James Cook University (JCU) PhD student Elizabeth Pryde has also been provided funding by the Foundation for the past two years.
Funding for her project: "Does a native timber plantation in Papua New Guinea, and its surrounding rainforest matrix, provide sustainable habitat for local avifauna?" is also supported by JCU, Australian and Pacific Science Foundation (APSF) and the Oregon Zoo Foundation (Future for Wildlife Conservation).
This research forms part of an Australian Postgraduate Award (APA) scholarship, which is awarded to students of exceptional research potential undertaking a Higher Degree by Research (HDR).
The project, which is the first to be funded by the Foundation outside of the Wet Tropics of Queensland World Heritage Area, in Tropical North Queensland, Australia, aims to:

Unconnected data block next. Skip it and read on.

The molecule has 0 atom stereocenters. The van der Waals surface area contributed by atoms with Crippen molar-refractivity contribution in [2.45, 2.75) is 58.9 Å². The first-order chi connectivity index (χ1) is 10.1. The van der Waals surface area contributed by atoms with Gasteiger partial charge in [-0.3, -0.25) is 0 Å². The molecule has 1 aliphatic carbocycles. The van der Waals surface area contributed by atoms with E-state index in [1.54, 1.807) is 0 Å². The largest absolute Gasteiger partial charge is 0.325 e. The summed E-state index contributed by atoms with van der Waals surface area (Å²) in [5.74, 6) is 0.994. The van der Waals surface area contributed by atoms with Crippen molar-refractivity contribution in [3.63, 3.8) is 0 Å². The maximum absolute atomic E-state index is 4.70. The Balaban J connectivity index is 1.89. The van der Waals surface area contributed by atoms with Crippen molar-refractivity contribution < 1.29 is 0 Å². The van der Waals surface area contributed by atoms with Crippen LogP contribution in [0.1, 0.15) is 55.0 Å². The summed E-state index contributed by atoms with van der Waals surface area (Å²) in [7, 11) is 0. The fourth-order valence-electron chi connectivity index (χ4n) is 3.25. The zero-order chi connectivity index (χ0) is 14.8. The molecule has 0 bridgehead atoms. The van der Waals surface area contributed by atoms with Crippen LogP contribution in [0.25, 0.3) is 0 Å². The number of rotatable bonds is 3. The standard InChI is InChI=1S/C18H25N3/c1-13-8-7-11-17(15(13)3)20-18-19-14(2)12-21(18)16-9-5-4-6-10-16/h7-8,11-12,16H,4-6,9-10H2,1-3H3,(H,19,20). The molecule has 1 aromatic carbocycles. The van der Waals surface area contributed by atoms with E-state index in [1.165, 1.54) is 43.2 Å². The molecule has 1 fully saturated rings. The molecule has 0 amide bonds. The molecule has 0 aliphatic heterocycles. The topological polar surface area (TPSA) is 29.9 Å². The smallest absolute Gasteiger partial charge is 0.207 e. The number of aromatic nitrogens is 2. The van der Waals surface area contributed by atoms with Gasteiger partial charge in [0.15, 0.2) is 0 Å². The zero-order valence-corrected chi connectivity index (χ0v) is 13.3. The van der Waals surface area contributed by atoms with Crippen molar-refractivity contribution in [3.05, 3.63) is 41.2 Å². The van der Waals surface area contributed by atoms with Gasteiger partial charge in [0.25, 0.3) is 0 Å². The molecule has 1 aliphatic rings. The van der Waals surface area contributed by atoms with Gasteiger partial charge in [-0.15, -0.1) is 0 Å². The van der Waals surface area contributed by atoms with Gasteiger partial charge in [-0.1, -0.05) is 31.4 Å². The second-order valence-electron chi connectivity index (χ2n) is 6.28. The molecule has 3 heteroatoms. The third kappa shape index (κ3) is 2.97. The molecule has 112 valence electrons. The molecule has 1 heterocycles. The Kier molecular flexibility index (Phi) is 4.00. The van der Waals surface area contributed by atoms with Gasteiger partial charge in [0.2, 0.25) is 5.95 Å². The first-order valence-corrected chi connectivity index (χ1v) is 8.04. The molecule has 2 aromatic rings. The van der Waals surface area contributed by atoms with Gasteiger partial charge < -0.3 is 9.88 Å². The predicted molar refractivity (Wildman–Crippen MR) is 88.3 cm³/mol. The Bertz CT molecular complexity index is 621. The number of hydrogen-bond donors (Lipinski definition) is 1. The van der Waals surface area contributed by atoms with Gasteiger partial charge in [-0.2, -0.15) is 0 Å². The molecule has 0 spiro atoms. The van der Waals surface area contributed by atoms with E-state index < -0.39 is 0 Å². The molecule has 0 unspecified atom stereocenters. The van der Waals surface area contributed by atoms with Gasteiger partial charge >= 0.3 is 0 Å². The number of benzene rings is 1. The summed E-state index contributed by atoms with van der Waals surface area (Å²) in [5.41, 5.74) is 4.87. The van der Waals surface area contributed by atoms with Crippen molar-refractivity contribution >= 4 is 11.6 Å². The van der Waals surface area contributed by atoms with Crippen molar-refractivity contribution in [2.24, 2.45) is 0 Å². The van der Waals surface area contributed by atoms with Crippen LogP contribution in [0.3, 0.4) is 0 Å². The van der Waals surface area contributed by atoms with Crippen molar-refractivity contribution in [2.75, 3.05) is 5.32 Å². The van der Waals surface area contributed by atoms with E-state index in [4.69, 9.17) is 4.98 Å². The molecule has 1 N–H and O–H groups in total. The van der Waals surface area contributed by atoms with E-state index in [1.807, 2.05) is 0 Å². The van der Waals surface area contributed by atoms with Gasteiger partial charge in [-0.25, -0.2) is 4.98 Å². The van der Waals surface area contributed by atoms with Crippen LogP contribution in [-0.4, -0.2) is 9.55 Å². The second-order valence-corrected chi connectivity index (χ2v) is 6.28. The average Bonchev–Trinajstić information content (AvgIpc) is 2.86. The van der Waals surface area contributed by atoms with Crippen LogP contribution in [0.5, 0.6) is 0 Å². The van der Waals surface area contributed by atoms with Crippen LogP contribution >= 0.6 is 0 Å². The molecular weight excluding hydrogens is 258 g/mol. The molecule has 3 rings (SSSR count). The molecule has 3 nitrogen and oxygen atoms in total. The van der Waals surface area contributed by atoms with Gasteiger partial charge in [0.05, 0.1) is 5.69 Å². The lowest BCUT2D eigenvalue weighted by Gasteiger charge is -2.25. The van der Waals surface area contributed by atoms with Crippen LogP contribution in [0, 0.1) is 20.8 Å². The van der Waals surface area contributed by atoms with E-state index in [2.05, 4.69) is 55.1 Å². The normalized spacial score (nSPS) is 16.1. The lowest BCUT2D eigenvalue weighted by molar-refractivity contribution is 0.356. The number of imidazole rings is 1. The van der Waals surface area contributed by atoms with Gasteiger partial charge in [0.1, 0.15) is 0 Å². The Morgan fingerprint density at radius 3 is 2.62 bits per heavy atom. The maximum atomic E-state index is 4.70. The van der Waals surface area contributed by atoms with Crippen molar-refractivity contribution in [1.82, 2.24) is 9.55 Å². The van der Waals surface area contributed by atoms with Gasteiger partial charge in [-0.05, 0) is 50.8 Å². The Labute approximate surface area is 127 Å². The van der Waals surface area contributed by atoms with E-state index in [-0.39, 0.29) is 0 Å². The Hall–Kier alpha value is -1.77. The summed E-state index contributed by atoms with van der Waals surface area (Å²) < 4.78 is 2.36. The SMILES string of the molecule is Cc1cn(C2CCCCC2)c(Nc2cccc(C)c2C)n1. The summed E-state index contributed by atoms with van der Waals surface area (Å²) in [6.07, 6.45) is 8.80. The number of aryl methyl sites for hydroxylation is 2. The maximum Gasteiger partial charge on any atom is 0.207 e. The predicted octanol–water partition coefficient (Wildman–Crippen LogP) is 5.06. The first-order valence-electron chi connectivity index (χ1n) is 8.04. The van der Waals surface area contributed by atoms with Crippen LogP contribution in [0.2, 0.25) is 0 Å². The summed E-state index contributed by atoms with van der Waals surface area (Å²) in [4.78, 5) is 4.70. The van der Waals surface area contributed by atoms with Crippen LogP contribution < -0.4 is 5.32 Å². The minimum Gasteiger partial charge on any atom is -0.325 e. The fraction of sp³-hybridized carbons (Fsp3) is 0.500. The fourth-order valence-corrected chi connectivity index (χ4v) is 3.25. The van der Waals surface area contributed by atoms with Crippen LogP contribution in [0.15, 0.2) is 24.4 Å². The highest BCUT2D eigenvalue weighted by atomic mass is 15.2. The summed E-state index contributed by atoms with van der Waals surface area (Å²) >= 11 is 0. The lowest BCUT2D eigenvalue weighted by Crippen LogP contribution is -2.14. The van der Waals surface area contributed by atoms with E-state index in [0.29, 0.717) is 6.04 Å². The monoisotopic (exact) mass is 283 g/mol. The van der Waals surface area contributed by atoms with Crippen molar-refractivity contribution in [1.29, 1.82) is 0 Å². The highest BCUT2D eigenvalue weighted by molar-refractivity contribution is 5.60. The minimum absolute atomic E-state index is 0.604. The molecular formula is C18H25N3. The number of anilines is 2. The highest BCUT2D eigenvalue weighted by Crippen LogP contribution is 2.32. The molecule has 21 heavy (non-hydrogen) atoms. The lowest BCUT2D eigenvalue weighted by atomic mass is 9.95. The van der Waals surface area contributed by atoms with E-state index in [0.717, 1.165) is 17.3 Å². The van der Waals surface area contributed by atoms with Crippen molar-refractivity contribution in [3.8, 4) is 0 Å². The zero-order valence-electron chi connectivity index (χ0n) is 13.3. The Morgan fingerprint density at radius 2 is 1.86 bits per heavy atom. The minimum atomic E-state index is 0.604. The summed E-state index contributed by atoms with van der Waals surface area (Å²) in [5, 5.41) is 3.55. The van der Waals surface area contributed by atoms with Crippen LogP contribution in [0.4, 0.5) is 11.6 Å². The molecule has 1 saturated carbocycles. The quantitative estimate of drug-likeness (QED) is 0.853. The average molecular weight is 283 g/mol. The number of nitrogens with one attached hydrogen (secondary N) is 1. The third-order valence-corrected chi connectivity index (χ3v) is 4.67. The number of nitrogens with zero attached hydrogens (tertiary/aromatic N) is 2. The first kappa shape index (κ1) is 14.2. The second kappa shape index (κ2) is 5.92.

- Assess the occurrence of forest-interior and generalist bird species in primary and secondary (logged-over) rainforest, native timber (E.deglupta) plantations and buffer zones, at a timber operation and its surrounding landscape in East New Britian.
- Determine how species assemblages differ with respect to different habitat indexes.
- Assess the extent to which each habitat type is utilised by different bird species. (e.g. breeding and foraging).
- Communicate the results to the local landowners and discuss the impacts of native timber plantations and logging on wildlife and vegetation.
- Use this data to prescribe preliminary guidelines for native timber plantation certification Papua New Guinea, with an emphasis on preserving many rare, endemic rainforest species on New Britain Island.
The project is expected to yield highly original results which will feed into current CSIRO work on biodiversity monitoring and planning in Papua New Guinea, and is expected to produce several high quality publications.